Are Two Heads Really Better Than One? Evidence from the Thrift Crisis

The following post comes to us from John Byrd of the Department of Finance at the University of Colorado at Denver; Donald Fraser, Professor of Finance at Texas A&M, D. Scott Lee, Professor of Finance at Texas A&M; and Semih Tartaroglu of the Department of Finance, Real Estate, and Decision Sciences at Wichita State University.

In the paper, Are Two Heads Really Better Than One? Evidence from the Thrift Crisis, which was recently made publicly available on SSRN, we provide the first explicit tests of whether unitary leadership protects the interests of taxpayers, who become the residual claimants when financial institutions exploit underpriced deposit insurance through more risky investment policies. We make no attempt to consider shareholders’ best interests. Failure means that shareholders lose, but limited liability assures that they lose no more than their equity stake in the firm and such losses may be nothing more than the bad ex post outcome of a rational ex ante investment to a diversified investor.

We employ a natural experiment that preceded the ubiquitous governance alarms of recent decades. We find that thrifts whose CEOs chaired their boards were significantly less likely to fail during the thrift crisis than their counterparts where CEOs were not board chairs. Thus, CEOs of thrifts who chair their boards appear to protect taxpayer interests by resisting shareholder pressure to adopt riskier investment strategies to exploit underpriced deposit insurance. Mandating the separation of these posts may run counter to taxpayer interests.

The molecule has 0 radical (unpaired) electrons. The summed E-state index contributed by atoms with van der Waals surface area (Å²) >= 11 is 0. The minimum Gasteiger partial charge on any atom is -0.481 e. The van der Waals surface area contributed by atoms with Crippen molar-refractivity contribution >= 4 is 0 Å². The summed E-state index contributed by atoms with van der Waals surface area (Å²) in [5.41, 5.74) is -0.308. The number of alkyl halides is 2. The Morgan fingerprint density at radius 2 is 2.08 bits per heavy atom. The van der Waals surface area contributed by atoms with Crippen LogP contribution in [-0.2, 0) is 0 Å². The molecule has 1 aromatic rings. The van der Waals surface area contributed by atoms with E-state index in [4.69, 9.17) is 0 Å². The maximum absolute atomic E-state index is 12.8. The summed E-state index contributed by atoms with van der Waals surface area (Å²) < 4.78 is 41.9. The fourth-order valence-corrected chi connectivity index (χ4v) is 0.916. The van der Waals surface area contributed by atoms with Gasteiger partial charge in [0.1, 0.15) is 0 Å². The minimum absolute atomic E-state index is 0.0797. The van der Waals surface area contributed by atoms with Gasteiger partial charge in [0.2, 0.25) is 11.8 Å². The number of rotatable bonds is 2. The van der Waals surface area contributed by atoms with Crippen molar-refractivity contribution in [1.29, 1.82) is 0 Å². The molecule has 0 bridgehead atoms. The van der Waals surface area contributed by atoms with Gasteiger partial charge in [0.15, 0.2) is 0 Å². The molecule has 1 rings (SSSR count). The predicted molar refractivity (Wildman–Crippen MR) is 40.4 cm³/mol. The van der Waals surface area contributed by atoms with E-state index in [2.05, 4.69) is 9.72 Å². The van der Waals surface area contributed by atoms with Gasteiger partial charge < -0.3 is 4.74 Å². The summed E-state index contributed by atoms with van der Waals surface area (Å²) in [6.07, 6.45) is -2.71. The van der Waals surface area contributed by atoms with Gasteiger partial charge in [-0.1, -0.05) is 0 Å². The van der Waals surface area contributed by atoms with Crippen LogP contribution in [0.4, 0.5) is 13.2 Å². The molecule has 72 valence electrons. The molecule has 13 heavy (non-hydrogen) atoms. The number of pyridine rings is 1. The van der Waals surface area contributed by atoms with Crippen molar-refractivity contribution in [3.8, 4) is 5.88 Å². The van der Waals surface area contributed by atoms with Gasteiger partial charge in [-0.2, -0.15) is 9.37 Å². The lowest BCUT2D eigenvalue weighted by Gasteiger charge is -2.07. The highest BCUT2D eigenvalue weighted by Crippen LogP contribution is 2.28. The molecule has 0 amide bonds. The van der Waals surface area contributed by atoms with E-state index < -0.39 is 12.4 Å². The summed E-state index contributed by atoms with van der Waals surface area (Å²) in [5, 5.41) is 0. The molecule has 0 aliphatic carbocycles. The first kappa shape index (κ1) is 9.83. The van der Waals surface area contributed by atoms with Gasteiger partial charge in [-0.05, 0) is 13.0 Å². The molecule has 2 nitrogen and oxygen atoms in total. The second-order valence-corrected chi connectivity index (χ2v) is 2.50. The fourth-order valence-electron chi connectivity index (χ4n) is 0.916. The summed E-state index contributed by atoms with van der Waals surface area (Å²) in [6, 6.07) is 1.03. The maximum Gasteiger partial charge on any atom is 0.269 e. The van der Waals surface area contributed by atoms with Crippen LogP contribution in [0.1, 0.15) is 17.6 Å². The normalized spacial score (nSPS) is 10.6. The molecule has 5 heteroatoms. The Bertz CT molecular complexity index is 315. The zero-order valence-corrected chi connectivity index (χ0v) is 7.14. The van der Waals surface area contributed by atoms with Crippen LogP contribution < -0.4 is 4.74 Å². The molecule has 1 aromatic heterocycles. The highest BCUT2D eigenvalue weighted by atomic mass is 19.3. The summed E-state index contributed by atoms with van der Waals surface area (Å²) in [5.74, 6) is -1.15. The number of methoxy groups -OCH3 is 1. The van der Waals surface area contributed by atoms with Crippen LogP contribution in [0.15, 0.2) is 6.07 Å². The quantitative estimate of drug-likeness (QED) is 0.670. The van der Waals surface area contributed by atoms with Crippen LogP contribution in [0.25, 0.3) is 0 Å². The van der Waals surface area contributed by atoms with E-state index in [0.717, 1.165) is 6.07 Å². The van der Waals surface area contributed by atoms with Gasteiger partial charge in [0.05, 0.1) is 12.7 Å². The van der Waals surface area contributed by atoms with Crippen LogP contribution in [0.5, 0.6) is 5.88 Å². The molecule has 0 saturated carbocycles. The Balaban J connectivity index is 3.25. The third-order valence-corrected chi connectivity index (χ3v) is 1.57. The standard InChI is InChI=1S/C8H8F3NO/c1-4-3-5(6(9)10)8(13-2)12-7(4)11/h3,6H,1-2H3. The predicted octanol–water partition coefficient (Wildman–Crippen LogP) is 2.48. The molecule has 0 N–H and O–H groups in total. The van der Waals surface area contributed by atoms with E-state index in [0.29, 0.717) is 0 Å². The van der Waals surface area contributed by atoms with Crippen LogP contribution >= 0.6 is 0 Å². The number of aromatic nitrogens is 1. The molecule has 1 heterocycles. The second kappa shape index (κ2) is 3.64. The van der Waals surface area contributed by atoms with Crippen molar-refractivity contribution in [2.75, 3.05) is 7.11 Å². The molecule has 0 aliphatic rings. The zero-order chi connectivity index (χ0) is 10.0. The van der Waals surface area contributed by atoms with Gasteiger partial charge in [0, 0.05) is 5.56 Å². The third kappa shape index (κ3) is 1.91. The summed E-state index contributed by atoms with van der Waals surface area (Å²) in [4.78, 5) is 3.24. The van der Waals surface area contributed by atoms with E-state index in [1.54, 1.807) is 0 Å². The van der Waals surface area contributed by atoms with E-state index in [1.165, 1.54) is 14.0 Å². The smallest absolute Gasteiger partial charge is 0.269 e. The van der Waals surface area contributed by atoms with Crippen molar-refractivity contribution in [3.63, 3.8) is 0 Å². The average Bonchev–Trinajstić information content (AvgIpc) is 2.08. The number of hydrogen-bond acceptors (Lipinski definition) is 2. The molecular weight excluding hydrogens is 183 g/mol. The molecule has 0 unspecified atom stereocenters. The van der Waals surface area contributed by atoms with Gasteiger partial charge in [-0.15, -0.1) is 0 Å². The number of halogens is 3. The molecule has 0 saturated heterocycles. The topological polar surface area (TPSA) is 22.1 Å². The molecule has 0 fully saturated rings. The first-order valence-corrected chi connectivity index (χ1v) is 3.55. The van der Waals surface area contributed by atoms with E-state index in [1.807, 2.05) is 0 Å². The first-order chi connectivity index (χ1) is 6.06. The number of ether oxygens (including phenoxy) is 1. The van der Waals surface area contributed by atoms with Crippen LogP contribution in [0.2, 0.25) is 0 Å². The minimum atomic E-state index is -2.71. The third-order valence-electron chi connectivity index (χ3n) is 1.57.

Despite a lack of clear evidence against unitary leadership, calls for the mandatory separation persistently surface whenever corporate governance issues are debated. As regulators across the globe once again consider how to revamp regulations to forestall future crises, there is a possibility that conventional beliefs about shareholder interests may impose unrecognized costs on society. We view our evidence as yet another example of how dangerous it is to rely on our collective intuition when regulating something as complex as a firm’s governance. These unforeseen hazards are likely greater in the financial sector with its many different and ever changing regulations. Perhaps, Congress should heed the cautionary advice of Adams (2009) that “until the governance of financial firms is better understood, it may be better not to impose restrictions on the governance of financial firms.”

The full paper is available for download here.

Both comments and trackbacks are currently closed.